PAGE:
My head is still buzzing from everything that went on at SMX Advanced this week in Seattle. To avoid confusion, I’m going to split my suggestions in to a couple of blog posts. Today I want to share some of the key technical SEO learnings from Seattle this week while they are fresh in my head. I’m not overly technical, so this stuff might go first. Better to jot it down. I’ll follow next week with a post on more standard SEO and then a post on some conversion ideas that I learned.
Important Technical SEO Info Straight from Google
Maile Ohye of Google talked to us about the technical aspects of SEO and what is important on the horizon. Sometimes the Google people are vague and cryptic with their information, making it difficult to to decipher what they really mean, but Maile does a good job of giving us something we can run with. Her information was also backed up by presentations from other independent authorities.
The first thing I want to share from Maile is the importance of HTTPS secure sites. We’ve known that this was considered a ranking factor for quite some time and I made my site https last year because of it. However, it hasn’t been looked on as a huge factor. It still isn’t, but there are other reasons to make sure you get secure right away.
- Browsers are beginning to prefer https and will not offer certain features for non-https sites
- Browsers are beginning to warn users that sites are not secure, which may send your visitors away
- People in general are becoming more knowledgeable about https meaning site security and may look down upon you for not having it.
- It is a factor now, and it may be more of a growing factor as it is adopted more. When very few people are doing it, it doesn’t seem like a differentiating factor, but as it is adopted, not having it could hurt you more than it appears right now.
You may want to read up more on https vs. http. There are other reasons you may want to have it to. For example, to control your content. Non-secure sites can have ads forced on them by providers without your consent. Nobody want to be putting ads out there on their site that they don’t control, or that they don’t get any monetary reward for.
The good news is that getting there doesn’t have to be that complicated or expensive. You should look in to this but I’m going to provide the basic steps below. This is where having a good relationship with your developer comes in handy, as you can trust them to take you through the process. The basics are below.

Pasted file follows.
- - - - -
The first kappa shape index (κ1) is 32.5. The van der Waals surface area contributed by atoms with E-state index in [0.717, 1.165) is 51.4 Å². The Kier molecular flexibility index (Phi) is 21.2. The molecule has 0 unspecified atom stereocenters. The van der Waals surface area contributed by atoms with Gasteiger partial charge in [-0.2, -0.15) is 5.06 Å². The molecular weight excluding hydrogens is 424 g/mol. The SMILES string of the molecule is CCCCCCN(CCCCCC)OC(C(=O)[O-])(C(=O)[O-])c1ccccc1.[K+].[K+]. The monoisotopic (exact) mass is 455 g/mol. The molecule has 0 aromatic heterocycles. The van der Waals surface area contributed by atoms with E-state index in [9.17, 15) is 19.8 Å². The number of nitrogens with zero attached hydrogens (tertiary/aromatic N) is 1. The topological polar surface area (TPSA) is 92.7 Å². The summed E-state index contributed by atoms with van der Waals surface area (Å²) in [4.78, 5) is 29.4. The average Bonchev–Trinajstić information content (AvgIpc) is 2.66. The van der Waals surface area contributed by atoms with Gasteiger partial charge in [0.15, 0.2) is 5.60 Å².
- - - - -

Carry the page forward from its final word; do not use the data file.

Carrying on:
- Obtain 2048 bit TLS certificate from a Certificate Authority (0 to a couple hundred dollars)
- Have your developer/host configure the certificate (they should know what to do)
- 301 redirect all of your old pages to your new secure pages.
- technically http://mysite.com is different from https://mysite.com and you need to let the search engines now that this is the new site.
- 301’s will also pass your link authority, which preserves your domain strength. Don’t want to lose that.
For Google’s help on this, please go here.
Remember that you need to renew your certificate each year. My host actually doesn’t even remind you, so you have to make sure you stay on top of it or your site will suddenly lose the certificate and everyone that comes will be told that your site isn’t secure. That’s no fun.
To continue down the http trail, let’s talk about http/2, which is a bit technical. It is also a little bit more out in the future but coming fast. You should definitely keep up with news on the subject and make your developers aware of the importance.
The Very Basic Explanation:
Basically, the internet is set up on a protocol called http, which you see at the beginning of every web address, or https if you follow my advice above and make your site secure. This was developed years ago and without planning on how popular the internet would get and how fancy and advanced many websites would become. Right now the protocol requires many separate communications with a server every time you load a page. Each image may require a connection, each form, text, etc. This ends up requiring many connections to be made in a row just to load a page. With advanced pages, this can get very cumbersome and slow things down.
What http/2 will do is allow entire pages to get loaded with one communication to the server, drastically speeding up the internet. The internet will change in a big way. This will also be backwards compatible so old http will still be recognized.
The biggest issue in moving over is that many of the technical workarounds done to speed up sites on http, will now actually slow them down in http2 and sites like Amazon that have put in a lot of tools to speed things up, will initially be slowed down. It is likely you may have some tools in your plugins, etc. that may do this as well and will need to be dealt with.
In all likelihood a good CMS will adjust itself and you will be able to become compatible with new plugins, etc. but you should definitely be aware of the situation and how it may help or hinder your site going forward.
Hopefully these basics on HTTP/2 and HTTPS will help you and your business. If you want to make sure that somebody is always keeping an eye on this stuff for you so you don’t get taken by surprise, give us a call so we can help you manage your SEO.
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